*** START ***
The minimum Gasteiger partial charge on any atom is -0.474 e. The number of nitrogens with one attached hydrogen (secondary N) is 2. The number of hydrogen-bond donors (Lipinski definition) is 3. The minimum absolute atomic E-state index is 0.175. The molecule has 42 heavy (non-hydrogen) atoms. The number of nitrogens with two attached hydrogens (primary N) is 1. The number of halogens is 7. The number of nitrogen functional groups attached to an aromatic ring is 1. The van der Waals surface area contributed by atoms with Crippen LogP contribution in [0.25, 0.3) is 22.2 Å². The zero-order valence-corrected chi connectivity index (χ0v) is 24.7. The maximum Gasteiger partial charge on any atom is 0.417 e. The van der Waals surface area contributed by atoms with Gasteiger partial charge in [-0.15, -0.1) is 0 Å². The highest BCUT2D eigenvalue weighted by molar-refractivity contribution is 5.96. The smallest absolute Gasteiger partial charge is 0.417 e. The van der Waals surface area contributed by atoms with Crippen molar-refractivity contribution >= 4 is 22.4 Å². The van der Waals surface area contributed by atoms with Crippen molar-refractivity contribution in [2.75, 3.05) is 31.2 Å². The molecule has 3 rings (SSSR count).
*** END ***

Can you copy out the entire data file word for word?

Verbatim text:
The minimum Gasteiger partial charge on any atom is -0.474 e. The number of nitrogens with one attached hydrogen (secondary N) is 2. The number of hydrogen-bond donors (Lipinski definition) is 3. The minimum absolute atomic E-state index is 0.175. The molecule has 42 heavy (non-hydrogen) atoms. The number of nitrogens with two attached hydrogens (primary N) is 1. The number of halogens is 7. The number of nitrogen functional groups attached to an aromatic ring is 1. The van der Waals surface area contributed by atoms with Crippen LogP contribution in [0.25, 0.3) is 22.2 Å². The zero-order valence-corrected chi connectivity index (χ0v) is 24.7. The maximum Gasteiger partial charge on any atom is 0.417 e. The van der Waals surface area contributed by atoms with Gasteiger partial charge in [-0.15, -0.1) is 0 Å². The highest BCUT2D eigenvalue weighted by molar-refractivity contribution is 5.96. The smallest absolute Gasteiger partial charge is 0.417 e. The van der Waals surface area contributed by atoms with Crippen molar-refractivity contribution >= 4 is 22.4 Å². The van der Waals surface area contributed by atoms with Crippen molar-refractivity contribution in [2.75, 3.05) is 31.2 Å². The molecule has 3 rings (SSSR count).